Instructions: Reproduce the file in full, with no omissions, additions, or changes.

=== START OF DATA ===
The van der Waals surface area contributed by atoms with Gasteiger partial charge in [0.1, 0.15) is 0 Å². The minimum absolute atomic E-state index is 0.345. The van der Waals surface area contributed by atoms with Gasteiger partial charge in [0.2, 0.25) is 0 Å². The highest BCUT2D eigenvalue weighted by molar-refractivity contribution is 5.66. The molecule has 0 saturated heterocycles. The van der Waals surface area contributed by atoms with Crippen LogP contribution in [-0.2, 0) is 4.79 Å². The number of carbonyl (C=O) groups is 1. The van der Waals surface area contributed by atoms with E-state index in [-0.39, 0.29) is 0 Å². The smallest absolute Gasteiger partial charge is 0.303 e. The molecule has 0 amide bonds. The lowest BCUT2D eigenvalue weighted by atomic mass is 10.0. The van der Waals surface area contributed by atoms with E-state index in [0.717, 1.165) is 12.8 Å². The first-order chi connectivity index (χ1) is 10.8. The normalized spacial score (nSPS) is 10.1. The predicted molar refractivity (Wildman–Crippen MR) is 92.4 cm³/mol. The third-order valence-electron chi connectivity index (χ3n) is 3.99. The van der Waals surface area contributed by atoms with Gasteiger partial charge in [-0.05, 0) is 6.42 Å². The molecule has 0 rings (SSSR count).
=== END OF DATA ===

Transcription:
The van der Waals surface area contributed by atoms with Gasteiger partial charge in [0.1, 0.15) is 0 Å². The minimum absolute atomic E-state index is 0.345. The van der Waals surface area contributed by atoms with Gasteiger partial charge in [0.2, 0.25) is 0 Å². The highest BCUT2D eigenvalue weighted by molar-refractivity contribution is 5.66. The molecule has 0 saturated heterocycles. The van der Waals surface area contributed by atoms with Crippen LogP contribution in [-0.2, 0) is 4.79 Å². The number of carbonyl (C=O) groups is 1. The van der Waals surface area contributed by atoms with E-state index in [-0.39, 0.29) is 0 Å². The smallest absolute Gasteiger partial charge is 0.303 e. The molecule has 0 amide bonds. The lowest BCUT2D eigenvalue weighted by atomic mass is 10.0. The van der Waals surface area contributed by atoms with E-state index in [0.717, 1.165) is 12.8 Å². The first-order chi connectivity index (χ1) is 10.8. The normalized spacial score (nSPS) is 10.1. The predicted molar refractivity (Wildman–Crippen MR) is 92.4 cm³/mol. The third-order valence-electron chi connectivity index (χ3n) is 3.99. The van der Waals surface area contributed by atoms with Gasteiger partial charge in [-0.05, 0) is 6.42 Å². The molecule has 0 rings (SSSR count).